Yes And…: On The Joys Of Doing Improv

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Lily on finding herself through the power of improv.

Everybody likes to laugh. Everybody likes to play.

Everybody likes to laugh. Everybody likes to play. These are two of the main aspects of improvised comedy, it is like being a kid again. If you are unfamiliar with this form of theatre let me fill you in; essentially nobody, not even the improvisers themselves, knows what is going to happen on stage until it happens.

The improv scene in Bristol is huge and anyone can get involved with anything from courses all over Bristol to monthly jam nights at the Bristol Improv Theatre (BIT) in Clifton. In fact Bristol is a very exciting place to get involved with improv as the BIT is going to be the first dedicated Improv theatre in the UK. It is currently run out of an old Polish club but there are building plans set for the end of this year. Their website is a very good place to start if you want to find out what is happening in the improv world. If you are studying at Bristol Uni I recommend joining the improv society, they are all lovely people.

As long as you have a ‘yes and’ attitude you will fit right in. So let’s break down ‘yes and’. The ‘yes’ part means you are supportive of your fellow improvisers, you are open minded to all ideas and accepting. The ‘and’ means you are willing to add to what is already there therefore creating something out of essentially nothing. This is applicable also to real life and it is a very positive way to live.

For me improv happened at the best time. I found it through YouTube actually. One of my favourite channels was an improv group who did mostly games for videos. These people are The RH Experience and they did a show in Bristol at the BIT so I looked up what else was going on and found out about the ‘discovering improv’ course they run. Since then I have been doing as much improv as I can possibly fit into my life. I also joined a group called the Unscripted Players who run weekly workshops.

The key to human connection is vulnerability…

I went to my first improv class at the start of June earlier this year. As I walked to the venue I felt nervous but excited. I didn’t really know what to expect but it turns out nobody did. That first class was about introductions and opening yourself up to new people and experiences. The key to human connection is vulnerability, which we explored that session. The first thing we did, after going round a circle doing names, was a very quick way of embracing that vulnerability; we set up chairs like an audience and we were asked for a volunteer to come and stand in front of everyone but we weren’t told what for. So somebody went to the front and then we were told why. Everyone sat down was to applaud the brave volunteer. And that was it. We were still unsure of what would be asked of us in front of everyone else even though we had seen what would happen, we were still feeling vulnerable however after the third or fourth time everyone wanted a go. It felt good having people celebrate you, it was a real confidence boost. After that we all felt comfortable around each other. We were ready to learn the ways of improv.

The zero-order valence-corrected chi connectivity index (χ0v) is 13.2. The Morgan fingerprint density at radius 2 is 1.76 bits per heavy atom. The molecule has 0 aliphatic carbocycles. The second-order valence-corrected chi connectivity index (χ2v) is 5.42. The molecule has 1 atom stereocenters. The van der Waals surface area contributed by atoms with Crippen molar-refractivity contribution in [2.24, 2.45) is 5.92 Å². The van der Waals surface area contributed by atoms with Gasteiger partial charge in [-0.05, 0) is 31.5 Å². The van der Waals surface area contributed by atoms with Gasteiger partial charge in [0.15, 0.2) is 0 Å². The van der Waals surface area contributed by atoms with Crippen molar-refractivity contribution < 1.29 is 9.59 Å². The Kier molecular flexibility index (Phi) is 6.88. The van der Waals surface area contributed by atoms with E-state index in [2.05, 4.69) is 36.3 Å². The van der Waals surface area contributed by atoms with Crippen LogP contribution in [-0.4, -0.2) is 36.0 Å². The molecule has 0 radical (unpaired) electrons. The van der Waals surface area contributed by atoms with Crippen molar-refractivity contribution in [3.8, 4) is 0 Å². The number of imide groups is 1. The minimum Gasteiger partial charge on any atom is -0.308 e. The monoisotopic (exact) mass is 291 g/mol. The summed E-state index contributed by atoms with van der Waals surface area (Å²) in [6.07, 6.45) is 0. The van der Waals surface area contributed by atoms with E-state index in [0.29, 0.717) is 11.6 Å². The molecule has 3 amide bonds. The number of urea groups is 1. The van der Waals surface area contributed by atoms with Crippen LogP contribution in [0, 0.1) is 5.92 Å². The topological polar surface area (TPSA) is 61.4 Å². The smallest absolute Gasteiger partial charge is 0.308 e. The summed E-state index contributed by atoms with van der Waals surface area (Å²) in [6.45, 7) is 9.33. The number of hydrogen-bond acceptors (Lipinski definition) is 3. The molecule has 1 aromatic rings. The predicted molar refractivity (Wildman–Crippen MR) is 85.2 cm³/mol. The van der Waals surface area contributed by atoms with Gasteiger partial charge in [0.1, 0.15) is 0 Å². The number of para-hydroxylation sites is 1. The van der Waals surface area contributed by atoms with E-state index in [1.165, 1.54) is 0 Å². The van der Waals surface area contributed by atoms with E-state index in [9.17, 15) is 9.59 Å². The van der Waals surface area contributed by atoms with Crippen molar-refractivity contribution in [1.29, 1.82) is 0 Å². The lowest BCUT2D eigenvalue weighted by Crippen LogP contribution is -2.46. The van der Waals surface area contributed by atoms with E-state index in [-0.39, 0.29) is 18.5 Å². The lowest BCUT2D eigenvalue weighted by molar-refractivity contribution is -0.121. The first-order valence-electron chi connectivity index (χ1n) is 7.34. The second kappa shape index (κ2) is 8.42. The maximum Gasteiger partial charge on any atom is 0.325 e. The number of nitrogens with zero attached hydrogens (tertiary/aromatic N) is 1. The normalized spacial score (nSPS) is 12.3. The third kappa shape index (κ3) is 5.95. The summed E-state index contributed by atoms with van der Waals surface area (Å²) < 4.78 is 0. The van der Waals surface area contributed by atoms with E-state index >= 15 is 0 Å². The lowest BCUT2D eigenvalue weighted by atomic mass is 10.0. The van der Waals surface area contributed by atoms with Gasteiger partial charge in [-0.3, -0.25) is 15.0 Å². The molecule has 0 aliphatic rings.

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I have been in a fair few funny situations. For example I have been Julia Ceasar, the lesser-known sister of Julius Ceasar, in a scene from the well-known play that doesn’t exist, ‘Julia Ceasar’. This is a format used for creating scenes; the audience will suggest the name of the play and which scene and the improvisers will create that scene. This particular scene had an extra rule; it had to end with everyone except one dead. The other characters were a Roman out to get Julia, her friend and her psychiatrist, obviously. It was very dramatic and ended with the Roman killing the psychiatrist so Julia killed herself out of sadness. A tale as old as time.

Now I am happier, I know so many incredible, funny people and I laugh so much all because of improv. It has made me a more confident person and has improved my creativity. I’m even now in an improv show at the end of November, which I didn’t see happening so soon. I would recommend it to anyone of any age but especially young people as it’s so easy to get involved in and there is so much going on.

If you want to find other drama groups in Bristol, here’s the Rife Guide with a handy list

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